Remember in verses 17 to 24 Paul pointed out the four dimensions of the ministry. First he said, the ministry toward God is service to the Lord; and to the church it is teaching; toward the lost it is evangelism, and toward myself it is sacrifice. We covered that in detail. Paul, now having finished that, wants to concentrate on the church. He wants to give them the priorities for teaching the church, so that they are effective.

Look at his summary in verse 25 to 27, “And indeed, now I know that you all, among whom I have gone preaching the kingdom of God, will see my face no more.” I have given you all the facts regarding the Kingdom of God, and that phrase is a general statement speaking of all of God's operation and God's rule. Verse 26, “Therefore I testify to you this day that I am innocent of the blood of all men.” Why? Verse 27, “For I have not shunned to declare to you the whole counsel of God.”

Now Paul says in verse 26 that he is pure from the blood of all men. Is it true that a teacher or a pastor is going to be guilty of the blood of certain people? Apparently, it is. In Ezekiel 33:8 God says, “When I say to the wicked, ‘O wicked man, you shall surely die!’ and you do not speak to warn the wicked from his way, that wicked man shall die in his iniquity; but his blood I will require at your hand.” Ezekiel will be chastised for unfaithful ministry.

And Paul is saying here, "My hands are clean, I have been faithful to declare the whole counsel of God.” Every messenger of God has to recognize that if God has committed to him a ministry, and he doesn't fulfill it, he's going to be chastised for the failure to fulfill it. That's what James 3:1 means when he said, “Don't hurry into the teaching ministry, because there is the greater condemnation if you fail to be faithful.”

Now Paul zeroes in on teaching the church, and starting in verse 28, he says, “Therefore take heed to yourselves and to all the flock, among which the Holy Spirit has made you overseers, to shepherd the church of God which He purchased with His own blood.” You pastors primarily are responsible for the church in Ephesus. Now here are your priorities.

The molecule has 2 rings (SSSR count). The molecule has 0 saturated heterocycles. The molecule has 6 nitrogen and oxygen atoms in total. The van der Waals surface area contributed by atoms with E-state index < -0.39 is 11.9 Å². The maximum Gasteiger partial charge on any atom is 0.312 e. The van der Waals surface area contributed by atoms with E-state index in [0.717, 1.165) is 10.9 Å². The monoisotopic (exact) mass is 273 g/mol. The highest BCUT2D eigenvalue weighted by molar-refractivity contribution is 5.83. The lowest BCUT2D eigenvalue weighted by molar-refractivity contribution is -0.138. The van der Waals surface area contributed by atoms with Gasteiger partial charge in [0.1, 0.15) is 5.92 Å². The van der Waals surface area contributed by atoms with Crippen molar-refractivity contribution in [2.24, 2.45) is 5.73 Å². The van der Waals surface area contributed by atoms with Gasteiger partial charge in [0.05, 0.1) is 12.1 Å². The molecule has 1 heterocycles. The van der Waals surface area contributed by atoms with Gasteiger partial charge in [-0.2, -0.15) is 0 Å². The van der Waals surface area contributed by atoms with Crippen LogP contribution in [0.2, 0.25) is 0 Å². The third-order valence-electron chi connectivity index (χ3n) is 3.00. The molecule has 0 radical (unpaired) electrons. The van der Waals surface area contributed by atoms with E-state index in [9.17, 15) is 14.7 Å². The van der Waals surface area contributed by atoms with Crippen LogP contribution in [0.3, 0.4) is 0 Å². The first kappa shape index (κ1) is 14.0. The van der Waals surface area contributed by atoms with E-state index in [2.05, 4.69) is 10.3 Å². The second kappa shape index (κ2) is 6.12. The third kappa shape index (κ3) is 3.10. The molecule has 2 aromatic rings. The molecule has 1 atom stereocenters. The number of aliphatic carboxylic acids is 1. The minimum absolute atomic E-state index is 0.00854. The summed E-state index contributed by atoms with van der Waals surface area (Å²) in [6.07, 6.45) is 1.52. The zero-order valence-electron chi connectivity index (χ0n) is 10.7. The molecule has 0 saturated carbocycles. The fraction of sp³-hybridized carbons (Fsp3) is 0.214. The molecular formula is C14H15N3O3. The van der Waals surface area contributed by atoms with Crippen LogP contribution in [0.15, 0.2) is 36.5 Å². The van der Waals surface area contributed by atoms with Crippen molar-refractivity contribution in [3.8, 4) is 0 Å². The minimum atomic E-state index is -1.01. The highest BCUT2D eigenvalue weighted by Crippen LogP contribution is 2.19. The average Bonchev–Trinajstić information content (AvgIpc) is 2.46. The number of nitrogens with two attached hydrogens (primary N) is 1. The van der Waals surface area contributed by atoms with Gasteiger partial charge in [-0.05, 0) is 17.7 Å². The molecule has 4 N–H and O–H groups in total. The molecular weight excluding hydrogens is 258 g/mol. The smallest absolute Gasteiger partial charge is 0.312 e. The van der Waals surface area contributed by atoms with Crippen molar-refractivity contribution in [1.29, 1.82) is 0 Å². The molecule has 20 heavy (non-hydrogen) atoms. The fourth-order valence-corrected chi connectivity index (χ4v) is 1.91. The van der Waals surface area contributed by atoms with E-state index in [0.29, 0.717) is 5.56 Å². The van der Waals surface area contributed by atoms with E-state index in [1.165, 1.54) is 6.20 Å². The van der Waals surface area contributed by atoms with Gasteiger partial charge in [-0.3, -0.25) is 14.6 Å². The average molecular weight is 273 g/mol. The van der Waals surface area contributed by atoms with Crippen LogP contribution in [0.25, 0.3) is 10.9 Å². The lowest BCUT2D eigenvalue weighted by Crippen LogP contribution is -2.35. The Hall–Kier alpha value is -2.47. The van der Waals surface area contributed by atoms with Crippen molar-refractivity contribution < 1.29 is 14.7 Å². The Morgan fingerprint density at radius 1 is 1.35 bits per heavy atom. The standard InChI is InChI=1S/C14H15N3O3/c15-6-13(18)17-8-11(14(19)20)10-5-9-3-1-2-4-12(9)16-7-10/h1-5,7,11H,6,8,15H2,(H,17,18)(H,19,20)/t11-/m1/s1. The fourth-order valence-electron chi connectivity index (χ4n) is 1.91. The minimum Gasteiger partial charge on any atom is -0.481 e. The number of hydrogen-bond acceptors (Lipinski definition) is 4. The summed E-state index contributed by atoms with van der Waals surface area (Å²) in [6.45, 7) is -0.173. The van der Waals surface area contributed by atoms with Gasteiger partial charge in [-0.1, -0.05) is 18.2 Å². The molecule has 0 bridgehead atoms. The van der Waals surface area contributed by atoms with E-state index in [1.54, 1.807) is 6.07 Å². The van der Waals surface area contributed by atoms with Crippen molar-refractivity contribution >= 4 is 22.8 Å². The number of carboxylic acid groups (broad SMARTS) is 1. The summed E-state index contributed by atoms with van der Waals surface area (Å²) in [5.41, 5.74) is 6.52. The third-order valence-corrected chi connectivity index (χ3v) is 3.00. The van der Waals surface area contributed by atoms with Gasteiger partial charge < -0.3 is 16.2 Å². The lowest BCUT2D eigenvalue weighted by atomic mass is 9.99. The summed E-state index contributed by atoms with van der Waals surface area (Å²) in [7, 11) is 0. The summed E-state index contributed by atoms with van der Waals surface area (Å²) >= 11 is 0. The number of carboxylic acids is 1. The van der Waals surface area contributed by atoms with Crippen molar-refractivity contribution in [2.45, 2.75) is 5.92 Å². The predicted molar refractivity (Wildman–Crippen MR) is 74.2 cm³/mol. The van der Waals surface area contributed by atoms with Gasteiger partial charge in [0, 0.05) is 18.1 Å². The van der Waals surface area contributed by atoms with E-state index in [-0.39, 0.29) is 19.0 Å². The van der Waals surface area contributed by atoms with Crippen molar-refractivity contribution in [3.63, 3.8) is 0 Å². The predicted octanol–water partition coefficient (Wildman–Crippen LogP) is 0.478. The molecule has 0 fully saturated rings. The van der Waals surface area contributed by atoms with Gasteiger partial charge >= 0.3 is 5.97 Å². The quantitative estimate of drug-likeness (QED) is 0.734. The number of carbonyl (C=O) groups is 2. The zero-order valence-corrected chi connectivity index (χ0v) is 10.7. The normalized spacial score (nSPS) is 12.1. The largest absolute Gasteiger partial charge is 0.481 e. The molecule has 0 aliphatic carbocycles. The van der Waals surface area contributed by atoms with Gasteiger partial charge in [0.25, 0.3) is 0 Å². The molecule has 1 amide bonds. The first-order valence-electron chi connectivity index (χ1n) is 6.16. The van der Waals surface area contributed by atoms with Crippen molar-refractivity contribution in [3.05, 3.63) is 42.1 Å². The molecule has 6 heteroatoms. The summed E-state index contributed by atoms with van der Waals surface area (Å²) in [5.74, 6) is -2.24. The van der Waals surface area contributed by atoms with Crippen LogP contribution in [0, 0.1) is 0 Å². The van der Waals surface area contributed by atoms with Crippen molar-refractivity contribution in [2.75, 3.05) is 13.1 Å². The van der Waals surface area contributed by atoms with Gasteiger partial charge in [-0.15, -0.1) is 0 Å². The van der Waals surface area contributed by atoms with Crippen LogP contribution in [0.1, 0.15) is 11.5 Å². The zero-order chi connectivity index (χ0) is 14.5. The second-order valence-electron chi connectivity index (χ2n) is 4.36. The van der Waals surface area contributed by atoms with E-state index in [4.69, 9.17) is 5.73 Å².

There is no difference in the church between a pastor and an elder or a bishop. They are all the same thing. Now Paul then is speaking to these leaders to be responsible for the direction of the church, and he gives them five keys to leadership. These are the priorities, so basic but so important.

Principle number one: Make sure you are right with God. “Take heed to yourselves." The priority begins with you. You are not ready to minister, you are not ready to endure what is involved in ministry, and you are not ready to face the responsibility of ministry unless you are right with God. This is the foundation in the ministry.

To give you some idea of how the New Testament points this out, Mark 13:9 says, “But watch out for yourselves, for they will deliver you up to councils, and you will be beaten in the synagogues. You will be brought before rulers and kings for My sake, for a testimony to them.” In other words, if you're not right with God, you will never be able to handle what is going to happen.

Paul expressed this in 1 Timothy 4:16, “Take heed to yourself and to the doctrine.” That is a priority right in the middle of ministry, that is character. Then he says, "And to doctrine." That is creed. Then he says, "Continue in these things." That's conduct. Take heed to your character, your creed and your conduct. You are the key to your ministry.